In the fight against illicit trade, sunlight is the best disinfectant 

The most recent edition of the international trade barrier index, an annual publication by the Tholos Foundation, featured Singapore coming out as the country with the least trade barriers. It was the opposite for nearby India which again was last in the Index for the third time in a row. In 2021, Western Europe led the world in laissez-faire trade, but this year, it had to leave this leading position to North America, partially as a result of the new digital trade restrictions rolled out by the EU.

There is more than just the new EU regulatory drive in the digital sector contributing to its trade restrictions. Covid and the war in Ukraine have been changing the consensus in Europe about trade policy. A new consensus is currently forming in Europe that the continent was excessively dependent on one particular – rather untrustworthy – energy supplier: Russia. This was reinforced by Putin himself cut off the gas to Germany in 2022, despite Germany making great efforts to exempt Russian gas imports from the sanctions.

These trade shocks in the last few years, which include tariffs from the U.S., a NATO ally, over incredulous concerns imports of steel and aluminum from the EU undermine their national security have given Brussels bureaucrats new problems to solve. Everything from chips and EVs from China, energy from Netherlands, coffee and forestry products from Asia looks like a potential national defense or climate threats that can only be resolved with a new regulations. A regulation that just so happens to limit competition with EU suppliers.

Free trader supporters may differ on the need for restrictions based on geostrategic security, they agree that these economic planning policies are primarily to blame for Europe’s excessive dependency in some areas. In particular domestic European fossil fuels production has been reduced a lot, not least with the nuclear power exits and the Netherlands phasing out its – pretty massive – gas exploration capacity on questionable grounds.

Opening up trade boosts economic growth and reduces illicit trade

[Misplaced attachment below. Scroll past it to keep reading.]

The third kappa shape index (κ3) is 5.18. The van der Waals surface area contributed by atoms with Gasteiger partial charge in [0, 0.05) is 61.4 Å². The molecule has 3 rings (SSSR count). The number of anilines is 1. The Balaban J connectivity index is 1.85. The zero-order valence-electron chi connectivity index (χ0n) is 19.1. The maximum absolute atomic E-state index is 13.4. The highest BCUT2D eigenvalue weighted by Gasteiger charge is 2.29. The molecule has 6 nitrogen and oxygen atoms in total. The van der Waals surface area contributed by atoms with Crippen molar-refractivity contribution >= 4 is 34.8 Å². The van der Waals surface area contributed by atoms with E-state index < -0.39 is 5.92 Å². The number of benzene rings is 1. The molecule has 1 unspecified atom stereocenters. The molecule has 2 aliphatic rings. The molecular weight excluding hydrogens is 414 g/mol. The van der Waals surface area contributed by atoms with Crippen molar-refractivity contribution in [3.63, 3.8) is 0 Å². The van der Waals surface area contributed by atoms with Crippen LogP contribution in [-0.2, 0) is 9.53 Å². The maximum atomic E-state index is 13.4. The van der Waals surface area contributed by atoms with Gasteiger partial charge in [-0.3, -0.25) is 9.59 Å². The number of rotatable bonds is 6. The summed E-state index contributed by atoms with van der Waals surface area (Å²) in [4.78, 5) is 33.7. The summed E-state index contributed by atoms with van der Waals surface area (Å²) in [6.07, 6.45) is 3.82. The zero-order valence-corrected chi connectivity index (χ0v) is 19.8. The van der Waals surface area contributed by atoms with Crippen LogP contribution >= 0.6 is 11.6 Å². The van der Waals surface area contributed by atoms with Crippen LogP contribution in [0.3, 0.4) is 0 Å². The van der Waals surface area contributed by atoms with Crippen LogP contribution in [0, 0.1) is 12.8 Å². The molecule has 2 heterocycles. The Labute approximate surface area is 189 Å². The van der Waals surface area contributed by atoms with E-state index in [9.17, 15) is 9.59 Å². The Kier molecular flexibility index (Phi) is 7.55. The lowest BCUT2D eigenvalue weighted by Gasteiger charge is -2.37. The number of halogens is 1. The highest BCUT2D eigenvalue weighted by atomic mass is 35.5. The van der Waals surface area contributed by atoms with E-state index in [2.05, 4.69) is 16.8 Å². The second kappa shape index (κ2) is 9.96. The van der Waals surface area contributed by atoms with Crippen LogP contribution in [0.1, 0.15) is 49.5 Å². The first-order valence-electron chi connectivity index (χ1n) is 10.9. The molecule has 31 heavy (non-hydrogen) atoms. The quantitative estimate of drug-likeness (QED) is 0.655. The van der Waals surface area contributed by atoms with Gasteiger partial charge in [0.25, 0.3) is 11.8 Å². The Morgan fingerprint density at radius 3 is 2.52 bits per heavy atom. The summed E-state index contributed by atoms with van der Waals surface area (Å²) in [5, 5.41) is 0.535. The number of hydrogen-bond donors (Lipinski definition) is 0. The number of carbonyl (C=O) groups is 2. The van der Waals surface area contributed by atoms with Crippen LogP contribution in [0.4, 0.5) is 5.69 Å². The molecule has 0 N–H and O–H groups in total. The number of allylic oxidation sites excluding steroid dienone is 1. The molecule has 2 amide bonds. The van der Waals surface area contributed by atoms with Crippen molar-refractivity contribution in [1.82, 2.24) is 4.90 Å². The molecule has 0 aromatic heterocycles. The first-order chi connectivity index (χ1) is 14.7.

Despite the debate surrounding long supply chains and security, at the end of the day, global trade proves indispensable. Despite a drop, the United States continues to trade with China (while paying the higher tariffs for it). At the same time  the EU’s new derisking measures appear to shield the renewables industry, yet impose requirements that demand imports from China to reach EV goals.

Globalisation and international trade are not dead, but global economic ties are being rerouted, to comply with all the politics of the day.

It is a pity to see so many untapped benefits of seriously opening up trade. One benefit is of course economic growth, but another remarkable benefit, as also highlighted by the international trade barrier index report, is that opening up trade also reduces the size of illicit trade. The report explains how trade agreements and better protection of property rights leads to less illicit trade:

“Countries that score well in trade Facilitation are able to demonstrate that data, as well as physical goods and services, can travel into, out of, and through the territory legally. The countries are able to extend property rights protections to traded goods, crucial to combating illicit trade and forms of intellectual property theft that can plague the trade facilitation environment, and, at the same time, ensure preferential market access abroad and common standards with trade partners.”